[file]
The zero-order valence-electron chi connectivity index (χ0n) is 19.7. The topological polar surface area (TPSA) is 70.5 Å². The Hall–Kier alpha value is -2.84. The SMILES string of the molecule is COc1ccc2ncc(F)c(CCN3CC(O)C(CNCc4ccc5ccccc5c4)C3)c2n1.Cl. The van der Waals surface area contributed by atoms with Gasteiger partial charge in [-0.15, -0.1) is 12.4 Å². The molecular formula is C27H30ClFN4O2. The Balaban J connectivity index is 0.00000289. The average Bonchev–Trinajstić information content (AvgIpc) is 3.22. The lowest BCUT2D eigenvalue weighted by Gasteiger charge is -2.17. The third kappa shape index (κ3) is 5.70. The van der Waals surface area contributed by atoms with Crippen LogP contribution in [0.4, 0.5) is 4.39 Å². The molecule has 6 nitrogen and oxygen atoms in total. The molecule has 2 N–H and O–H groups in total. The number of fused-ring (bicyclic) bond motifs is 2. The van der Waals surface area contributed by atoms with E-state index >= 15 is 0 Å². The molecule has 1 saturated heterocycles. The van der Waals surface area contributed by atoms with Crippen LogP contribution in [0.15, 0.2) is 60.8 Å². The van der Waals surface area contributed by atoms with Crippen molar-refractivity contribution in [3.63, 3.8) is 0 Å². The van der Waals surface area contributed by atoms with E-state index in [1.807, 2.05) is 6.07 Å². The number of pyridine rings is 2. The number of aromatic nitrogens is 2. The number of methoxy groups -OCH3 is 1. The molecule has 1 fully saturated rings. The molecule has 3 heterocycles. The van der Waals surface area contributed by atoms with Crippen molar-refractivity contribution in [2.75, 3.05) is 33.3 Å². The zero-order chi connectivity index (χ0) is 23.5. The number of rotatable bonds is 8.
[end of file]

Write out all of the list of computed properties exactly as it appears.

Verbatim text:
The zero-order valence-electron chi connectivity index (χ0n) is 19.7. The topological polar surface area (TPSA) is 70.5 Å². The Hall–Kier alpha value is -2.84. The SMILES string of the molecule is COc1ccc2ncc(F)c(CCN3CC(O)C(CNCc4ccc5ccccc5c4)C3)c2n1.Cl. The van der Waals surface area contributed by atoms with Gasteiger partial charge in [-0.15, -0.1) is 12.4 Å². The molecular formula is C27H30ClFN4O2. The Balaban J connectivity index is 0.00000289. The average Bonchev–Trinajstić information content (AvgIpc) is 3.22. The lowest BCUT2D eigenvalue weighted by Gasteiger charge is -2.17. The third kappa shape index (κ3) is 5.70. The van der Waals surface area contributed by atoms with Crippen LogP contribution in [0.4, 0.5) is 4.39 Å². The molecule has 6 nitrogen and oxygen atoms in total. The molecule has 2 N–H and O–H groups in total. The number of fused-ring (bicyclic) bond motifs is 2. The van der Waals surface area contributed by atoms with E-state index >= 15 is 0 Å². The molecule has 1 saturated heterocycles. The van der Waals surface area contributed by atoms with Crippen LogP contribution in [0.15, 0.2) is 60.8 Å². The van der Waals surface area contributed by atoms with Crippen molar-refractivity contribution in [3.63, 3.8) is 0 Å². The van der Waals surface area contributed by atoms with E-state index in [1.807, 2.05) is 6.07 Å². The number of pyridine rings is 2. The number of aromatic nitrogens is 2. The number of methoxy groups -OCH3 is 1. The molecule has 1 fully saturated rings. The molecule has 3 heterocycles. The van der Waals surface area contributed by atoms with Crippen molar-refractivity contribution in [2.75, 3.05) is 33.3 Å². The zero-order chi connectivity index (χ0) is 23.5. The number of rotatable bonds is 8.